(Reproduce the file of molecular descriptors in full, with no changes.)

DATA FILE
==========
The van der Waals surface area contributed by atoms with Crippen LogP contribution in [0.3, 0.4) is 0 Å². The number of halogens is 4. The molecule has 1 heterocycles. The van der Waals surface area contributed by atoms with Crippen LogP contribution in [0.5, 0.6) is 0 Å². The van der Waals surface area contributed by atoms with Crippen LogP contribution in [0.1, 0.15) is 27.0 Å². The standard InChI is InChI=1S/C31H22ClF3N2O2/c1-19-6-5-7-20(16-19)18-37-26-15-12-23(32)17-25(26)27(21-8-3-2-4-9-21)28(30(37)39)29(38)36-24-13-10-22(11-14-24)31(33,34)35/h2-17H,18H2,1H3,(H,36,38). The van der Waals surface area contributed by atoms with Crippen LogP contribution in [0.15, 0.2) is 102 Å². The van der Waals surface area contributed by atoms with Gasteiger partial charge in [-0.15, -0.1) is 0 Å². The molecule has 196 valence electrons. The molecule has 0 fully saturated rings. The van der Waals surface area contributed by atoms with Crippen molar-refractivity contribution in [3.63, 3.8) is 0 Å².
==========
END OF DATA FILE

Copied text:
The van der Waals surface area contributed by atoms with Crippen LogP contribution in [0.3, 0.4) is 0 Å². The number of halogens is 4. The molecule has 1 heterocycles. The van der Waals surface area contributed by atoms with Crippen LogP contribution in [0.5, 0.6) is 0 Å². The van der Waals surface area contributed by atoms with Crippen LogP contribution in [0.1, 0.15) is 27.0 Å². The standard InChI is InChI=1S/C31H22ClF3N2O2/c1-19-6-5-7-20(16-19)18-37-26-15-12-23(32)17-25(26)27(21-8-3-2-4-9-21)28(30(37)39)29(38)36-24-13-10-22(11-14-24)31(33,34)35/h2-17H,18H2,1H3,(H,36,38). The van der Waals surface area contributed by atoms with Crippen LogP contribution in [0.15, 0.2) is 102 Å². The van der Waals surface area contributed by atoms with Gasteiger partial charge in [-0.15, -0.1) is 0 Å². The molecule has 196 valence electrons. The molecule has 0 fully saturated rings. The van der Waals surface area contributed by atoms with Crippen molar-refractivity contribution in [3.63, 3.8) is 0 Å².